But you can’t even really call the first episode a pilot, not with the way it clearly forms the first part of a mini-movie (call it “How Michael Went on a Spacewalk and Instigated an Intergalactic War”) that will be concluded in episode 2. Based upon the reviews, it’s not until episode 3 that the series properly begins, finally introducing the titular ship and full cast and establishing more of an idea of what the show will be like on week-to-week basis. This might mean the first two episodes represent Bryan Fuller’s vision for the series while the rest of the episodes are the ones his replacements took over. Or it might mean CBS’s plan really was to always kick off their new Star Trek series with a glorified prologue under the cynical assumption that Trekkies would automatically fork over their money no matter what, even if the first Discovery episode didn’t really let them know what to expect.
If so, it’s a bad move, especially given how annoyed everyone is becoming with all the streaming services they have to pay for. So, other than “rooting for the laundry” what is there in Discovery that’s going to get me to add CBS All Access to my streaming subscriptions alongside Netflix, Hulu, Amazon and HBO?
The oppressively dark lighting? The wooden performances? Uninspired opening credits sequence that looks more like an advertisement for a The Art of Star Trek: Discovery book? Maddenly slow scenes with religious Klingons who are clearly just dudes struggling to get their lines out through cumbersome prosthetics and make-up? Martin-Green’s unpredictable and sometimes awkward “shifts between Vulcan logic and all-too-human rebelliousness”? The mockable background bits like how one of the side characters on the bridge looks like a member of Daft Punk? Random moments of outerspace racism, imperialism and mansplaining? The nonsensical scene of Michael running off to have a space chat with her adopted dad (who happens to also be Spock’s dad) while her ship is in the middle of a standoff with a far bigger and far more menacing ship? Doug Jones being so very Doug Jones as an alien who can empathically sense impending doom?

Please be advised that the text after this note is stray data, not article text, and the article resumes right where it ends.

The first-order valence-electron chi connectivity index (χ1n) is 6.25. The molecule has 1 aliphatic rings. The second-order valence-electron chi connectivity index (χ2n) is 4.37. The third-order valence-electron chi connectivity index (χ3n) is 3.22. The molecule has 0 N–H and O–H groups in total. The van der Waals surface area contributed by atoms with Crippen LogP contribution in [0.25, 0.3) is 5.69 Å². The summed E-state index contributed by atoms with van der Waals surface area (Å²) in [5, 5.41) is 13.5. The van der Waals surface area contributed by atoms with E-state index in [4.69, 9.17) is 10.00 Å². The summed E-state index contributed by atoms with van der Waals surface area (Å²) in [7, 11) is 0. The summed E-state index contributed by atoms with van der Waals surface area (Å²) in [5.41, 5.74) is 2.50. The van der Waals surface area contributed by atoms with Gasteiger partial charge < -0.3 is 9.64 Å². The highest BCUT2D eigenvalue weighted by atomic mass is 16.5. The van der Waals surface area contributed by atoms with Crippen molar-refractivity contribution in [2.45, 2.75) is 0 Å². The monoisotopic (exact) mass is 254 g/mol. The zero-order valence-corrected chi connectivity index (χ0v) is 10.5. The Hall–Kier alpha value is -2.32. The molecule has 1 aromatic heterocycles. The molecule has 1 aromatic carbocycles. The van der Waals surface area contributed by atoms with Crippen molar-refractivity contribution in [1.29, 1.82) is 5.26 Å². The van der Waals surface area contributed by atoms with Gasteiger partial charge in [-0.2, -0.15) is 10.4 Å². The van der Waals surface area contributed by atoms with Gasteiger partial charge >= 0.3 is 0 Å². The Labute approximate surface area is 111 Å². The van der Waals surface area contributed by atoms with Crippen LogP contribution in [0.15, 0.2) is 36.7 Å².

Actually, that last bit was cool.
What we are left with is the impossibly bizarre situation of having two different Star Trek shows to either choose from or alternate between. Neither are perfect. As someone live-tweeted during Discovery’s premiere:
And both of our options roughly align with the different Trek eras. The Orville is for those people who remember the TNG-Enterprise era; Discovery tries desperately to mix a little classic Trek with its Abrams-inspired cinematic visuals, but mostly comes off DS9 in tone, Trek fan series in exeuction and JJ in appearance. I’d rather not just root for the laundry, though, and instead gravitate toward the show that actually interest me. Right now, that’s The Orville, awkward Seth MacFarlane performance and all.
- How hilarious is it that this episode meant to launch a streaming service was delayed 20 minutes due to football, a classic Sunday night bugaboo for classic broadcast TV? What a perfect reminder of the old school TV scheduling bullshit you never have to deal with on a streaming service.
- Feel very conflicted over Michael’s attempted mutiny. It’s the most shocking and interesting part of the episode. So, kudos. But we’re supposed to root for her after that? And why should we be so certain that Vulcan advice pertaining to Klingons from over a hundred years ago would still apply now?
- The Klingons bury their dead on their ship? Huh.
- The albino Klingon is discriminated against in a society of primary black or brown-skinned men and women? Look at you with your social commentary. I see what you did there.
- Naming a character “Saru” feels like a surefire way to make us constantly think everyone’s actually saying “Sulu.”
What about you? What did you think of Discovery’s “pilot”? Let me know in the comments.